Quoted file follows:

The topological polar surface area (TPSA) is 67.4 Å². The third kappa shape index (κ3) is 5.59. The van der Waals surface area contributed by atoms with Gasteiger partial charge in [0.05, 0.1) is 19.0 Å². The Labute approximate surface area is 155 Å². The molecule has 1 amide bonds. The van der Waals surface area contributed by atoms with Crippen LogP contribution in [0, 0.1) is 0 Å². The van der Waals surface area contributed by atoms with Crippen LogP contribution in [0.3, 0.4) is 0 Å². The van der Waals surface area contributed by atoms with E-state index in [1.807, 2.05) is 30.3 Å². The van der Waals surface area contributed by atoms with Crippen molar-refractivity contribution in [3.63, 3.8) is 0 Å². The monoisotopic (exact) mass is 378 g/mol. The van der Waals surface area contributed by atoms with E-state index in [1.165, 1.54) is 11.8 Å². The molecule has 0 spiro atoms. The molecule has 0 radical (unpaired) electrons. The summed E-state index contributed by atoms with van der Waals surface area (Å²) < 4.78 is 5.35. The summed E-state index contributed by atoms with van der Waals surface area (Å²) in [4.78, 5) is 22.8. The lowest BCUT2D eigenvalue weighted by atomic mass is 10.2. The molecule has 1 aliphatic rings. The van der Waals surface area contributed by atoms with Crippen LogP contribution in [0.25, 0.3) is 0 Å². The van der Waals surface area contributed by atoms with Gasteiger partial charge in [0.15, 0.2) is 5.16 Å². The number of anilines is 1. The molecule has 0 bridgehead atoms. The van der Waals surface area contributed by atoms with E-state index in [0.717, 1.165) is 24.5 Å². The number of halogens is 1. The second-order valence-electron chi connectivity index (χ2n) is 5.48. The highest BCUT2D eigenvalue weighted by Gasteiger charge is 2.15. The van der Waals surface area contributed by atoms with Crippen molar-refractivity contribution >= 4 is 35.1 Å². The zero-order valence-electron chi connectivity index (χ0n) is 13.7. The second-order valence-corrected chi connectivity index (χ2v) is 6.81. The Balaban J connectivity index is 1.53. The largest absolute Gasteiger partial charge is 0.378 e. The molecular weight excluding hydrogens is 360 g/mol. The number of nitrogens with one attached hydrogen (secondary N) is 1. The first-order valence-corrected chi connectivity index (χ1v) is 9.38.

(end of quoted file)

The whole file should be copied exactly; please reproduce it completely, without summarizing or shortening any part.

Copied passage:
The topological polar surface area (TPSA) is 67.4 Å². The third kappa shape index (κ3) is 5.59. The van der Waals surface area contributed by atoms with Gasteiger partial charge in [0.05, 0.1) is 19.0 Å². The Labute approximate surface area is 155 Å². The molecule has 1 amide bonds. The van der Waals surface area contributed by atoms with Crippen LogP contribution in [0, 0.1) is 0 Å². The van der Waals surface area contributed by atoms with Crippen LogP contribution in [0.3, 0.4) is 0 Å². The van der Waals surface area contributed by atoms with E-state index in [1.807, 2.05) is 30.3 Å². The van der Waals surface area contributed by atoms with Crippen molar-refractivity contribution in [3.63, 3.8) is 0 Å². The monoisotopic (exact) mass is 378 g/mol. The van der Waals surface area contributed by atoms with E-state index in [1.165, 1.54) is 11.8 Å². The molecule has 0 spiro atoms. The molecule has 0 radical (unpaired) electrons. The summed E-state index contributed by atoms with van der Waals surface area (Å²) < 4.78 is 5.35. The summed E-state index contributed by atoms with van der Waals surface area (Å²) in [4.78, 5) is 22.8. The lowest BCUT2D eigenvalue weighted by atomic mass is 10.2. The molecule has 1 aliphatic rings. The van der Waals surface area contributed by atoms with Crippen LogP contribution in [0.25, 0.3) is 0 Å². The van der Waals surface area contributed by atoms with Gasteiger partial charge in [0.15, 0.2) is 5.16 Å². The number of anilines is 1. The molecule has 0 bridgehead atoms. The van der Waals surface area contributed by atoms with E-state index in [0.717, 1.165) is 24.5 Å². The number of halogens is 1. The second-order valence-electron chi connectivity index (χ2n) is 5.48. The highest BCUT2D eigenvalue weighted by Gasteiger charge is 2.15. The van der Waals surface area contributed by atoms with Crippen molar-refractivity contribution >= 4 is 35.1 Å². The zero-order valence-electron chi connectivity index (χ0n) is 13.7. The second-order valence-corrected chi connectivity index (χ2v) is 6.81. The Balaban J connectivity index is 1.53. The largest absolute Gasteiger partial charge is 0.378 e. The molecular weight excluding hydrogens is 360 g/mol. The number of nitrogens with one attached hydrogen (secondary N) is 1. The first-order valence-corrected chi connectivity index (χ1v) is 9.38.